Welcome to a belated In-Process, and welcome to October. Last week, instead of writing In-Process, the NV Access team were gathered in Melbourne, enjoying the food and attractions Australia’s second largest city has to offer. In part one of our one-part series on “drinks you can eat and foods you can drink”, this NV Access reporter can recommend green tea muffins, and also avocado juice!
Food aside, it was great to meet face to face. Generally, we are scattered across Australia. Meeting online using tools such as Slack and Mumble is important as it keeps us in touch day to day. Project tracking such as Trello is fantastic for being aware of what projects each of us is working on, but meeting face to face is an excellent way to work through ideas, plan future projects and bond as a team.
While much of what was discussed involve future plans we need to flesh out more before going into too much detail, suffice to say, we are continuing towards world domination one stimulating latte at a time (also, crepe by crepe)! Of course, we are always keen to hear your thoughts on NVDA, and the user’s email list is a great place to chat, share ideas with the community and developers, as well as get help.
Speaking of planning, one industry tool which is used to inform accessible web content and standards, is the WebAim Screen Reader User Survey. All screen reader users are encouraged to complete it https://webaim.org/projects/screenreadersurvey7/
In other community news, last weekend Joseph Lee hosted an online NVDA add-ons festival. With presentations by Joseph and other add-on developers, the festival was a great success to those who attended. Although the sessions weren’t recorded, you can still join in the conversation on the NVDA users e-mail list.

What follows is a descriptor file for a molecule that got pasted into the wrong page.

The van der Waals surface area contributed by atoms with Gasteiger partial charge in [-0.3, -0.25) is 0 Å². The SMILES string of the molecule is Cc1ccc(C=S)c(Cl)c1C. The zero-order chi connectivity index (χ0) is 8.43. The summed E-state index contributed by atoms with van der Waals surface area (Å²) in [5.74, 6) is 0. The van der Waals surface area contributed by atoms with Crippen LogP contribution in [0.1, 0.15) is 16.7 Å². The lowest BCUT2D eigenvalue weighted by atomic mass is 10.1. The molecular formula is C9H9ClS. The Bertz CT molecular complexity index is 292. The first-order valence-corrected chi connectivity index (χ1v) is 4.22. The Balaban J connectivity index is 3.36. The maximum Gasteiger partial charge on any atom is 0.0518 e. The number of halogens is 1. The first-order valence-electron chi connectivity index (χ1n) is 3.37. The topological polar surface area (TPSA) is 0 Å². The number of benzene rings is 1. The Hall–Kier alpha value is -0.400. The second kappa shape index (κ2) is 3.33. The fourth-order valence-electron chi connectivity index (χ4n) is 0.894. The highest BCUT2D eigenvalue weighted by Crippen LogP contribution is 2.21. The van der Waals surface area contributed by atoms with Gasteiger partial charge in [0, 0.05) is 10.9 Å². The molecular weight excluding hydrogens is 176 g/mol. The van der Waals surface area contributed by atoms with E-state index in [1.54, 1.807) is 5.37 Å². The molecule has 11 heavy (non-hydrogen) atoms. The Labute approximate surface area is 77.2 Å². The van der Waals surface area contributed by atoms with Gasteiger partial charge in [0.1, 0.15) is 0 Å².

Using OCR with NVDANext up, this week’s in-process comes with audience participation! That’s right, an activity for you to play along with at home. If you aren’t quite sure how OCR works, or how the new Windows 10 OCR differs from the add-on, today, we’re going to use it to recognise text in an image. If you are using NVDA 2017.3 (or a more recent snapshot build) on Windows 10, then we’ll use the built in OCR. If you are using anything else, you’ll need the OCR add-on and the second set of instructions (press 3 to jump to the appropriate heading level 3). Read through the instructions, then follow along:
Using OCR with NVDA 2017.3 on Windows 10:1. Press g to move to the next graphic. NVDA identifies it as “Test image for OCR graphic”. 2. Press NVDA+r. NVDA reports “Recognising”. After a pause, NVDA reports “Result document”. 3. Although visually, the screen hasn’t changed, NVDA has placed the text recognised in the image in a “virtual document”. You can navigate around this just like a document in WordPad. Press NVDA+down arrow (laptop: NVDA+a) to read the whole document from the current point. 4. Press control+home to move to the top of the virtual document. 5. Press down arrow to move through and read the text line by line. 6. When finished, press escape to exit the virtual document.
Using the OCR Add-on1. Press g to move to the next graphic. NVDA identifies it as “Test image for OCR graphic”. 2. Press NVDA+r. NVDA reports “Recognising”. After a pause, NVDA reports “Done”. 3. Although visually, the screen hasn’t changed, NVDA has placed the text recognised in the image in a “virtual document”. You can navigate around this using the review cursor. Press numpad plus (laptop: NVDA+shift+a) to read the whole document from the current point. 4. Press shift+numpad 7 (laptop: NVDA+control+home) to move to the top of the virtual document. 5. Press numpad 9 (laptop: NVDA+down arrow) to move through and read the text line by line.
That’s all for this time around, tune in next fortnight for another action-packed edition. Who knows, there might be a choose-your-own-adventure to follow!